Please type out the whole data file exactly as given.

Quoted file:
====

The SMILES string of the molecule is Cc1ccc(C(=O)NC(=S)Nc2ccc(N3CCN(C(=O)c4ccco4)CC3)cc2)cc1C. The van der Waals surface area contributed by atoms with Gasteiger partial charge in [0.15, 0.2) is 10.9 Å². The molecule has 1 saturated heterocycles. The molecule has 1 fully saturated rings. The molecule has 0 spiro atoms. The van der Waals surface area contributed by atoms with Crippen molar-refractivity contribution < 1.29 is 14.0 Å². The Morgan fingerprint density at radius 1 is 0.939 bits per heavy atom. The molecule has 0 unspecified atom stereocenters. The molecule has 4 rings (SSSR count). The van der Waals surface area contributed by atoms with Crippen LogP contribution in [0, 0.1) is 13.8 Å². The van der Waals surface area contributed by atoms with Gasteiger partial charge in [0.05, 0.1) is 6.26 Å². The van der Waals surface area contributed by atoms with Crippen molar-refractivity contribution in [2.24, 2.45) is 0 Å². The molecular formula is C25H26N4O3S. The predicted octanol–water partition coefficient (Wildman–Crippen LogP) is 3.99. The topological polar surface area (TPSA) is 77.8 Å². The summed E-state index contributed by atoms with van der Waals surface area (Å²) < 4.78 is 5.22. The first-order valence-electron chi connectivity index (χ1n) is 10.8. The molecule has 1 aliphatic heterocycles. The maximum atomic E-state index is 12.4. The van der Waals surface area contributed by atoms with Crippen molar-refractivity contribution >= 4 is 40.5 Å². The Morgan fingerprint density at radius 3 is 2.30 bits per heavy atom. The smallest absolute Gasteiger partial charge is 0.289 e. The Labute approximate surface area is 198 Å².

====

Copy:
The SMILES string of the molecule is Cc1ccc(C(=O)NC(=S)Nc2ccc(N3CCN(C(=O)c4ccco4)CC3)cc2)cc1C. The van der Waals surface area contributed by atoms with Gasteiger partial charge in [0.15, 0.2) is 10.9 Å². The molecule has 1 saturated heterocycles. The molecule has 1 fully saturated rings. The molecule has 0 spiro atoms. The van der Waals surface area contributed by atoms with Crippen molar-refractivity contribution < 1.29 is 14.0 Å². The Morgan fingerprint density at radius 1 is 0.939 bits per heavy atom. The molecule has 0 unspecified atom stereocenters. The molecule has 4 rings (SSSR count). The van der Waals surface area contributed by atoms with Crippen LogP contribution in [0, 0.1) is 13.8 Å². The van der Waals surface area contributed by atoms with Gasteiger partial charge in [0.05, 0.1) is 6.26 Å². The van der Waals surface area contributed by atoms with Crippen molar-refractivity contribution in [2.24, 2.45) is 0 Å². The molecular formula is C25H26N4O3S. The predicted octanol–water partition coefficient (Wildman–Crippen LogP) is 3.99. The topological polar surface area (TPSA) is 77.8 Å². The summed E-state index contributed by atoms with van der Waals surface area (Å²) < 4.78 is 5.22. The first-order valence-electron chi connectivity index (χ1n) is 10.8. The molecule has 1 aliphatic heterocycles. The maximum atomic E-state index is 12.4. The van der Waals surface area contributed by atoms with Crippen molar-refractivity contribution >= 4 is 40.5 Å². The Morgan fingerprint density at radius 3 is 2.30 bits per heavy atom. The smallest absolute Gasteiger partial charge is 0.289 e. The Labute approximate surface area is 198 Å².